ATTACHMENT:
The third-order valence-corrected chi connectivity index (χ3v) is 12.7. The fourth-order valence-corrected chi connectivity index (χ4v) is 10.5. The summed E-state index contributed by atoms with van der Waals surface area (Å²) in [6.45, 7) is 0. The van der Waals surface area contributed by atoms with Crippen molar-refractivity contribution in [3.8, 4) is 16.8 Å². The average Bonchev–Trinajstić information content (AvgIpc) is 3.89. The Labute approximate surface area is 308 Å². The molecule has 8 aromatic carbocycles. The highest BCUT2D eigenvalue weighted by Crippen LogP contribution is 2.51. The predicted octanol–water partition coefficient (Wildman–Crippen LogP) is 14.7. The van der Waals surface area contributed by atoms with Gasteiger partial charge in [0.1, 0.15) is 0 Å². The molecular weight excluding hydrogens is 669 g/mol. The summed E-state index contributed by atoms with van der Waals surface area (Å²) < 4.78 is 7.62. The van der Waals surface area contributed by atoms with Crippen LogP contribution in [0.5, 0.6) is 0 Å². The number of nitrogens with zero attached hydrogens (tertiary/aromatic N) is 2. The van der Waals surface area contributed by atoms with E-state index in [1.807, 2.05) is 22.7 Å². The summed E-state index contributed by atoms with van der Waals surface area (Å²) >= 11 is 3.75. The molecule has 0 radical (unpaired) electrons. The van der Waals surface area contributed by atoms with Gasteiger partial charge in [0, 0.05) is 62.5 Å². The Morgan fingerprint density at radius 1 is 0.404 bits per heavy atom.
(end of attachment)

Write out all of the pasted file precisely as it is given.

The third-order valence-corrected chi connectivity index (χ3v) is 12.7. The fourth-order valence-corrected chi connectivity index (χ4v) is 10.5. The summed E-state index contributed by atoms with van der Waals surface area (Å²) in [6.45, 7) is 0. The van der Waals surface area contributed by atoms with Crippen molar-refractivity contribution in [3.8, 4) is 16.8 Å². The average Bonchev–Trinajstić information content (AvgIpc) is 3.89. The Labute approximate surface area is 308 Å². The molecule has 8 aromatic carbocycles. The highest BCUT2D eigenvalue weighted by Crippen LogP contribution is 2.51. The predicted octanol–water partition coefficient (Wildman–Crippen LogP) is 14.7. The van der Waals surface area contributed by atoms with Gasteiger partial charge in [0.1, 0.15) is 0 Å². The molecular weight excluding hydrogens is 669 g/mol. The summed E-state index contributed by atoms with van der Waals surface area (Å²) < 4.78 is 7.62. The van der Waals surface area contributed by atoms with Crippen LogP contribution in [0.5, 0.6) is 0 Å². The number of nitrogens with zero attached hydrogens (tertiary/aromatic N) is 2. The van der Waals surface area contributed by atoms with E-state index in [1.807, 2.05) is 22.7 Å². The summed E-state index contributed by atoms with van der Waals surface area (Å²) >= 11 is 3.75. The molecule has 0 radical (unpaired) electrons. The van der Waals surface area contributed by atoms with Gasteiger partial charge in [0, 0.05) is 62.5 Å². The Morgan fingerprint density at radius 1 is 0.404 bits per heavy atom.